This movie is based on the book The Freedom Writers Diary by teacher Erin Gruwell who wrote the story based on Woodrow Wilson High School in Los Angeles, California. The movie is also based on the District of Columbia program called City at Peace. The title is derived from the term “Freedom Riders” that referred to the multiracial civil rights activists that led to the U.S. Supreme Court decision ordering the desegregation of interstate buses in 1961.
Transcript from The Freedom Writers
Ms. G? Can I read something from my diary?
That’d be great.
Who is he?
Man, he’s been with us from freshman year, fool.
What’s his name?
I don’t know.
This summer was the worst summer in my short 14 years of life. It all started with a phone call. My mother was crying and begging, asking for more time as if she were gasping for her last breath of air. She held me as tight as she could and cried. Her tears hit my shirt like bullets and told me we were being evicted. She kept apologizing to me.
I thought, “I have no home. I should have asked for something less expensive at Christmas.”
On the morning of the eviction, a hard knock on the door woke me up. The sheriff was there to do his job. I looked up at the sky, waiting for something to happen. My mother has no family to lean on, no money coming in.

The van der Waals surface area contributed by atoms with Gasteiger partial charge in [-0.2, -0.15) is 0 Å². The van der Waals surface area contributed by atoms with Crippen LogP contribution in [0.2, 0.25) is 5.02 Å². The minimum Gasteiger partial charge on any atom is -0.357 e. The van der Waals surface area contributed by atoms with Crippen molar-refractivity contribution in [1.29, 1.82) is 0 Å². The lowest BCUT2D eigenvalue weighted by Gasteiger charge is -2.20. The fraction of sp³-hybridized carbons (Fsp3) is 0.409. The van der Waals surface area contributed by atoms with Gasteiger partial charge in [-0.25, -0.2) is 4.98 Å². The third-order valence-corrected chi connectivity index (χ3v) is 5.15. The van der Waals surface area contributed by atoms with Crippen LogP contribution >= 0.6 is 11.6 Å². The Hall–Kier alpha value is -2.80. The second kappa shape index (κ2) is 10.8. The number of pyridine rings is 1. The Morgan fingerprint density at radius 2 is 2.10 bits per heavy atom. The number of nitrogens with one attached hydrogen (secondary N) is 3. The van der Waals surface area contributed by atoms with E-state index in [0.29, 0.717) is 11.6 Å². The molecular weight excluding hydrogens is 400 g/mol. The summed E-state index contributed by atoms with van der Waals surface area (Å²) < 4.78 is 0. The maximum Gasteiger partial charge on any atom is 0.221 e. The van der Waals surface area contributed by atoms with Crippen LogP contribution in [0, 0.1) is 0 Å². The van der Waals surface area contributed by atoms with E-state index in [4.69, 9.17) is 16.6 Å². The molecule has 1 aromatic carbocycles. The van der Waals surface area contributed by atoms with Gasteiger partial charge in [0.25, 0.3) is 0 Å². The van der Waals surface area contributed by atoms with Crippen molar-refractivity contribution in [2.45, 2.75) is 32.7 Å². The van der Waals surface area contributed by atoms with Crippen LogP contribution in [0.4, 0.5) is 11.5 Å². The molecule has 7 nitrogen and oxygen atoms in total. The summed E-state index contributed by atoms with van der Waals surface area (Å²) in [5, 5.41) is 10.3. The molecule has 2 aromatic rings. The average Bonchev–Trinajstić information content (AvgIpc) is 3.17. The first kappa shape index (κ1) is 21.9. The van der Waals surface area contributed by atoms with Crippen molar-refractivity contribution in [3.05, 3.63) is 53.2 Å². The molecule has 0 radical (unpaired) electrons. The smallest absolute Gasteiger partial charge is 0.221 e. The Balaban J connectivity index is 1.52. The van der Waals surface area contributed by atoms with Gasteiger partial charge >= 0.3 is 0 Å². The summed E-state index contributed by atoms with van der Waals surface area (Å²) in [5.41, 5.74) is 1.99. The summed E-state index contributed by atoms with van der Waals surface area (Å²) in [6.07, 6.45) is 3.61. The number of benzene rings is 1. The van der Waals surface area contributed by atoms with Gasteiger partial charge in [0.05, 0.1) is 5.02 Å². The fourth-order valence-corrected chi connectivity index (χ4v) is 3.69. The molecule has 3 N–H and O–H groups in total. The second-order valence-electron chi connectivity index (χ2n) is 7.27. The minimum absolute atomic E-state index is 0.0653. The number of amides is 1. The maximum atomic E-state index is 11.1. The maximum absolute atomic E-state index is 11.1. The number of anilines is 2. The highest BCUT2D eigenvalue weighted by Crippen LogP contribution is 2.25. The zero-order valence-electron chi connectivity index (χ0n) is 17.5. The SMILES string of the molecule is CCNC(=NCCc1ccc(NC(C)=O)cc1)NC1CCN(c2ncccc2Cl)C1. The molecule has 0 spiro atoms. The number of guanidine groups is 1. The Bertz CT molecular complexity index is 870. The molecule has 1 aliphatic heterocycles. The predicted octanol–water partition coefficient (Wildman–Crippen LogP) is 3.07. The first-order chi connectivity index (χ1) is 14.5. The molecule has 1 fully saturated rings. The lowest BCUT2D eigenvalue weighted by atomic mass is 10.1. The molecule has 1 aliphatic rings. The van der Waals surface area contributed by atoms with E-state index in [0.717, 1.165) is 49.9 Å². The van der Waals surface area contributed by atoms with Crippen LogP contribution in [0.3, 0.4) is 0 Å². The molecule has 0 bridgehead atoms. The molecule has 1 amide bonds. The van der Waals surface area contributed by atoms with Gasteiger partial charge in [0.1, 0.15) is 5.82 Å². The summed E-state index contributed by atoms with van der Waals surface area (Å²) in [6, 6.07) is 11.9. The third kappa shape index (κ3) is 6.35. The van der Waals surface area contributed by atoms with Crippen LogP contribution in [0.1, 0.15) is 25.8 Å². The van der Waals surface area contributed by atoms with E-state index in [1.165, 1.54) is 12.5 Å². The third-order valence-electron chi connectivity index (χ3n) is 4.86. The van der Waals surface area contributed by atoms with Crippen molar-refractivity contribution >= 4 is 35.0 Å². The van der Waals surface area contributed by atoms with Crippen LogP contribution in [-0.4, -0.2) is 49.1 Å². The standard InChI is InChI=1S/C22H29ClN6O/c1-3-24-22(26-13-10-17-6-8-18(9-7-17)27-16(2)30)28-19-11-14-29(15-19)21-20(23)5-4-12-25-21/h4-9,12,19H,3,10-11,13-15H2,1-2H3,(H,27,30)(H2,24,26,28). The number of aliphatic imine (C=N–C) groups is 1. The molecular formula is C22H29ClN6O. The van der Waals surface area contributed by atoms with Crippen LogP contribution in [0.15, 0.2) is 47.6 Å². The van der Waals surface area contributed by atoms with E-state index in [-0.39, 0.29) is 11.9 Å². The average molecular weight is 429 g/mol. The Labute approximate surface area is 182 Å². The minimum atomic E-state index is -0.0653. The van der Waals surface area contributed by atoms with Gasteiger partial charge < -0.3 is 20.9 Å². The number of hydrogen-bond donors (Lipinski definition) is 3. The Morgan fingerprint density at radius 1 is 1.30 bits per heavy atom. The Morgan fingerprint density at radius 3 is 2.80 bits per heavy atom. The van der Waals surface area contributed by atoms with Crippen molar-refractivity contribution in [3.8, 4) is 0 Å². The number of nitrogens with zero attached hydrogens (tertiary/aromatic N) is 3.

“Why bother coming to school or getting good grades if I’m homeless? The bus stops in front of the school. I feel like throwing up. I’m wearing clothes from last year, some old shoes and no new haircut. I kept thinking I’d get laughed at.
Instead, I’m greeted by a couple of friends who were in my English class last year. And it hits me, Mrs. Gruwell, my crazy English teacher from last year, is the only person that made me think of hope. Talking with friends about last year’s English and our trips, I began to feel better.
I receive my schedule and the first teacher is Mrs. Gruwell in Room 203. I walk into the room and feel as though all the problems in life are not so important anymore.
I am home.